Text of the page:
Anti-Russian discourse quickly becomes a violent rhetorical tool against the political establishment, with narratives encouraging the deaths of political leaders circulating online. Comments such as “God I f**king hope he gets done”, or “Get Nigel Done”, and “I’d pay good money to see that. What a c*nt” promote the idea that governments are corrupt and that only violence can bring the change that voting cannot, echoing the notion of accelerationism. Accelerationist justifications for violence have “suffused online white nationalist spaces” because the concept of accelerating the destruction of the (democratic and liberal) system is also closely related to the idea of a race war – necessary to avoid the ‘Great Replacement’ or ‘white genocide’. The idea is that in order to stop foreign invasion and subsequent replacement, established authorities need to be destroyed. Within this framework, conspiracy theories abound. Precisely, the post-Brexit meme culture has been infiltrated by the racist and anti-establishment QAnon conspiracy theory, which stems from antisemitic tropes about high-profile cabals and blood-drinking paedophiles represented by the liberal political elites, who need to be overthrown.

The post-Brexit meme culture blames Brexit losses on “a handful of inbred pedophiles”, and states that gains from the Leave Vote only benefitted “peadoes” [sic]. Lingering anti-vax sentiments also seem to influence fury against the state, with comments on Reddit such as “We’ve had enough of experts!” or “The whole system is gaslighting us!”, suggesting that the state has manipulated and controlled the British people to their benefit, and are choosing to “hand Ukraine billions” while “people [are] struggling in [the] UK”. The final proof that the elites at home and abroad are favouring Ukraine over Britain, even though the former has it “just a bit worse”, are… the tomatoes.

“The Great British Tomato Famine”

In February 2023, British Environment Secretary Thérèse Coffey urged Britons to “cherish” turnips amid food shortages. Shortages in Britain have been compounded by “high energy prices impacting UK growers, as well as issues with supply chains.” This has occurred as households struggle with food inflation “at a 45-year high”. In Ukraine, the war and adverse weather conditions in the fall caused a food deficit, with some experts talking about a new wave of 30-40% of price increases. That includes the price of tomatoes, which has seen an unprecedented rise in Ukraine “due to lack of imports from Turkey”. No one seemed to argue with that, until in late February journalist John Sweeney posted a video on Twitter reporting on the abundance of tomatoes in “Kramatorsk [Ukraine], 25 miles from Bakhmut.” The video has so far received 1.7 million views.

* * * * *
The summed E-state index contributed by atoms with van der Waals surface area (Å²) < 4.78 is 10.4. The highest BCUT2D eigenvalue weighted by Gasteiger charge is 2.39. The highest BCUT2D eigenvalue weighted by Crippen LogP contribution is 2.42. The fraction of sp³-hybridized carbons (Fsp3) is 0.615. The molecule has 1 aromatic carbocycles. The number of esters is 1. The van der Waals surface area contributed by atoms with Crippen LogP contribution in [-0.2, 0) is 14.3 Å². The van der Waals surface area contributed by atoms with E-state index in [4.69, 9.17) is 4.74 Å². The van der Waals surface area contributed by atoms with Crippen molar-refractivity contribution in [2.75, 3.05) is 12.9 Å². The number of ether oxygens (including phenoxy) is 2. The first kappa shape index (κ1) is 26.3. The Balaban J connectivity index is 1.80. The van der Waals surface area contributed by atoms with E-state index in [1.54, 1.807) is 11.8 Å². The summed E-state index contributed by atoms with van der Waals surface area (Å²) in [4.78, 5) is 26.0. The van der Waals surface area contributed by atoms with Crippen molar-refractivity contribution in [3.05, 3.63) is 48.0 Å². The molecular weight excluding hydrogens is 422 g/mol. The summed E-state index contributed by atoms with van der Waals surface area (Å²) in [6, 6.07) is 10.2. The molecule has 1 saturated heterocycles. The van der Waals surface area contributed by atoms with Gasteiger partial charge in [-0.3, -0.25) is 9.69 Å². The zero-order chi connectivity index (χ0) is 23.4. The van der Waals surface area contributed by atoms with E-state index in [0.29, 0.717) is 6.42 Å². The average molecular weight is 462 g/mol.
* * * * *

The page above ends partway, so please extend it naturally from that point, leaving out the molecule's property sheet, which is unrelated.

After Sweeney shared the images in Kramatorsk, the post-Brexit online culture shifted its focus to two main themes: 1) the EU favouring Ukraine and supplying it with tomatoes; 2) British politicians prioritising the sending of weapons to Ukraine while letting Britons starve. Those engaging with such narratives, especially the latter, might argue that humour was used as a resort in tough and complex times. But, as seen before on GNET, humour is also a useful tool in allowing individuals to dissociate from the content they share. In other words, using irony or sarcasm to spread disinformation, in this case targeting Ukraine and EU-UK political elites, can spread hatred towards refugees and sow distrust in the establishment. Memes emerging around both these themes, and the conversations developed around these, illustrate this fact.

“Incredible but true”, a user said, “Politicians ration tomatoes and lettuce while shipping weapons to Ukraine.” Brits online are “wondering if Ukrainians care about the poverty we suffer in the UK”, suggesting that perhaps Ukraine could “send us some fresh fruit and veg”. The “irrefutable facts” seemed to be that because “Ukraine is nice to the EU … they got the tomatoes” while the “UK [has] done Brexit and we got no tomatoes. (Or Turnips).” Countries in the European Union have no “empty shelves like the UK”, which makes the shortages in Britain either a choice orchestrated by the EU or the result of British political opportunism during Brexit.